Webinar Highlights: Overcoming Maintenance Workforce Shortages

Maintenance and facilities management teams keep businesses running, but they can’t run without teams of professionals boasting the right experience and set of skills. Unfortunately, bringing the right people on board and keeping them on board is typically easier said than done. 

In our recent report on the State of Maintenance in Manufacturing and Facilities Management, workforce shortages ranked as a top challenge. Just about half of respondents (51%) identified it as among their top three obstacles to success.

Workforce shortages: an ongoing challenge for maintenance

Neither of the panelists in our webinar, 5 Effective Strategies to Stay Ahead of Workforce Shortages, was surprised to see that talent topped the list of challenges. John Rimer, President of FM360, noted that recruiting and retaining great people was a recurring, cross-industry problem. “We’ve been seeing this coming for well over a decade,” he said. Even worse, Rimer suggested that we’re only just beginning to see the effects of an aging and retiring workforce. He reminded attendees that another 25% of the skilled workforce is expected to retire by the end of the decade.

Limble’s CEO and Co-Founder, Bryan Christiansen, remarked how “every single industry is trying to fix this” and that the subject often comes up in conversations with prospects. One interesting takeaway from the State of Maintenance survey was that Limble customers were 20% less likely than non-customers to name workforce shortages as a primary challenge. 

During the webinar, sponsored by Facility Executive Magazine, the pair explored a range of strategies for overcoming workforce shortages and building a more effective and resilient approach to workforce management. They were joined by two moderators,  Limble’s Content Manager, Erin Vogen, and Jennifer Goetz, an author at Facility Executive.

Strategies for overcoming skills shortages

How are maintenance and facilities pros tackling (or attempting to tackle) their talent challenges? Here were the five most common answers from the more than 250 who responded to our survey:

  1. Getting creative with new recruitment and retention strategies
  2. Rethinking compensation
  3. Outsourcing tasks to third-party contractors
  4. Offering opportunities to employees to upskill and cross-train
  5. Boosting efficiency with new technologies 

Our panelists looked at each of the top five approaches and offered best practices to attendees.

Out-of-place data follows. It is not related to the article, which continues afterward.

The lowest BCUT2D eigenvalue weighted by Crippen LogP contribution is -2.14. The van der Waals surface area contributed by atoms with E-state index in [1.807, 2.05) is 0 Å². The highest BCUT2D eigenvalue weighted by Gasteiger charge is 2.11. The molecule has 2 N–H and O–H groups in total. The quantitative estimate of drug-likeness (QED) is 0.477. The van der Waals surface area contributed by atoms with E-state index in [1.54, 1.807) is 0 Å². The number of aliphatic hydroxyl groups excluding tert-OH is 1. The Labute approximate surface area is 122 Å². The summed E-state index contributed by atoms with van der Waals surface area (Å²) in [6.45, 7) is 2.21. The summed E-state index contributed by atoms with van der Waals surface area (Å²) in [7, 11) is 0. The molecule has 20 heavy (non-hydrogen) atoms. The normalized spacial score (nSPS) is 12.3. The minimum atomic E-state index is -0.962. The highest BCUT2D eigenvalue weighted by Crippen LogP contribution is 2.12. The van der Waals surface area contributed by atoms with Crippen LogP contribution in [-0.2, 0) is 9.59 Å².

Recruitment and retention

Both Christiansen and Rimer spoke about the value of reaching out to schools that offer maintenance and facility management programs to get in touch with promising prospects early. Once you’ve brought employees on board, both a clear career path and a strong sense of purpose can improve retention. “Build a solid culture,” Christiansen advised attendees, “help your team understand why they’re there.” He encourages managers to remind their employees across the maintenance team, “Without you, the whole business stops.”

Pay and benefits

Rimer argued that the maintenance function has historically failed to advocate for itself and tell a compelling story to executive decision-makers. “We’ve done a bad job,” he said, “of quantifying, communicating, and selling the value of what we do.” One notable consequence is that professionals in the space – even industry veterans –  are often seriously underpaid. Changing the conversation means tying a data-backed ROI to maintenance. This should involve consulting stakeholders from other departments to understand their challenges better and begin to talk in terms of making money rather than saving money. 


While Christiansen contended that “outsourcing is part of any healthy maintenance strategy,” he and Rimer agree that it’s not typically a permanent solution to skills shortages. Both suggested that managers evolve the structure of their maintenance departments and begin recruiting with their goals for the future in mind. 


Offering opportunities for professional development can help keep employees engaged to boost retention and morale. Christiansen encouraged attendees to try out “skill tracking.” Start by writing down all the skills someone would need to reach the top level in a specific position. Then, break these into tiers – which skills are prerequisites for advancing past entry-level roles or moving into management positions? These resources can help guide your talent management efforts and give each employee a greater sense of purpose. 


Rimer was disappointed that investing in technology only ranked #5. He offered a grave statistic to illustrate the problems with maintenance’s current state, “50% of organizations are still 50% reactive.” A CMMS platform is essential for correcting this situation and evolving into a more proactive, preventive business. Christiansen extolled the broad benefits of the right tool. The data and reporting features offered by a platform like Limble can boost retention by making life easier for employees and helping maintenance departments get the green light to make new hires. 

Check out the full webinar

Stream the full on-demand webinar for more insights on overcoming workforce shortages and talent gaps with the help of CMMS platforms. 

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